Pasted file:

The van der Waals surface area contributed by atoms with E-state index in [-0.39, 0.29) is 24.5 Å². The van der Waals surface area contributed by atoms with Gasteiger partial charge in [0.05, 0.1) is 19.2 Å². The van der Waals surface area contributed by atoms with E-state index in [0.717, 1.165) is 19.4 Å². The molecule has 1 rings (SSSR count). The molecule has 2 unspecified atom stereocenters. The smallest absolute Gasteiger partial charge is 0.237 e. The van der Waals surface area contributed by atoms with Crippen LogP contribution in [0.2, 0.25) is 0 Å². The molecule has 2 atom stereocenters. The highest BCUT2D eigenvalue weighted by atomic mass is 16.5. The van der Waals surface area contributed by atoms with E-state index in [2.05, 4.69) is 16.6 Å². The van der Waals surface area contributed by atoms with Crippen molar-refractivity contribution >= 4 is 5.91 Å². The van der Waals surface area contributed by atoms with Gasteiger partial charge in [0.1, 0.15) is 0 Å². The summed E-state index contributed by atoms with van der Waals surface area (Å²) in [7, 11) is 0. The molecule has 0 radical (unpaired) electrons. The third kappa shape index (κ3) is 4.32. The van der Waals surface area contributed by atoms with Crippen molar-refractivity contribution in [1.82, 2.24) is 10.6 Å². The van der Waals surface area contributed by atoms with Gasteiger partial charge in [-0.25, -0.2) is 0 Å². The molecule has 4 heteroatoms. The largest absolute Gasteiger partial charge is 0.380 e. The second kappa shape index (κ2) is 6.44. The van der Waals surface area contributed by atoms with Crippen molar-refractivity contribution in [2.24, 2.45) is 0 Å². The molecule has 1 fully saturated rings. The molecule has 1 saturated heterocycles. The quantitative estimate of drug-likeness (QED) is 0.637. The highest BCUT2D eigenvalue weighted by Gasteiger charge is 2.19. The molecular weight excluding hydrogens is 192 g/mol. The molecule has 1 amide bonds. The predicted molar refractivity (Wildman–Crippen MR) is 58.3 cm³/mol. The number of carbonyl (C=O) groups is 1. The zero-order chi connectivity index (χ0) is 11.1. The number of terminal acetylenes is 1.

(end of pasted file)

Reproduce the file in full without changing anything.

The van der Waals surface area contributed by atoms with E-state index in [-0.39, 0.29) is 24.5 Å². The van der Waals surface area contributed by atoms with Gasteiger partial charge in [0.05, 0.1) is 19.2 Å². The van der Waals surface area contributed by atoms with E-state index in [0.717, 1.165) is 19.4 Å². The molecule has 1 rings (SSSR count). The molecule has 2 unspecified atom stereocenters. The smallest absolute Gasteiger partial charge is 0.237 e. The van der Waals surface area contributed by atoms with Crippen LogP contribution in [0.2, 0.25) is 0 Å². The molecule has 2 atom stereocenters. The highest BCUT2D eigenvalue weighted by atomic mass is 16.5. The van der Waals surface area contributed by atoms with E-state index in [2.05, 4.69) is 16.6 Å². The van der Waals surface area contributed by atoms with Crippen molar-refractivity contribution >= 4 is 5.91 Å². The van der Waals surface area contributed by atoms with Gasteiger partial charge in [0.1, 0.15) is 0 Å². The summed E-state index contributed by atoms with van der Waals surface area (Å²) in [7, 11) is 0. The molecule has 0 radical (unpaired) electrons. The third kappa shape index (κ3) is 4.32. The van der Waals surface area contributed by atoms with Crippen molar-refractivity contribution in [1.82, 2.24) is 10.6 Å². The van der Waals surface area contributed by atoms with Gasteiger partial charge in [-0.25, -0.2) is 0 Å². The molecule has 4 heteroatoms. The largest absolute Gasteiger partial charge is 0.380 e. The second kappa shape index (κ2) is 6.44. The van der Waals surface area contributed by atoms with Crippen molar-refractivity contribution in [2.24, 2.45) is 0 Å². The molecule has 1 fully saturated rings. The molecule has 1 saturated heterocycles. The quantitative estimate of drug-likeness (QED) is 0.637. The highest BCUT2D eigenvalue weighted by Gasteiger charge is 2.19. The molecular weight excluding hydrogens is 192 g/mol. The molecule has 1 amide bonds. The predicted molar refractivity (Wildman–Crippen MR) is 58.3 cm³/mol. The number of carbonyl (C=O) groups is 1. The zero-order chi connectivity index (χ0) is 11.1. The number of terminal acetylenes is 1.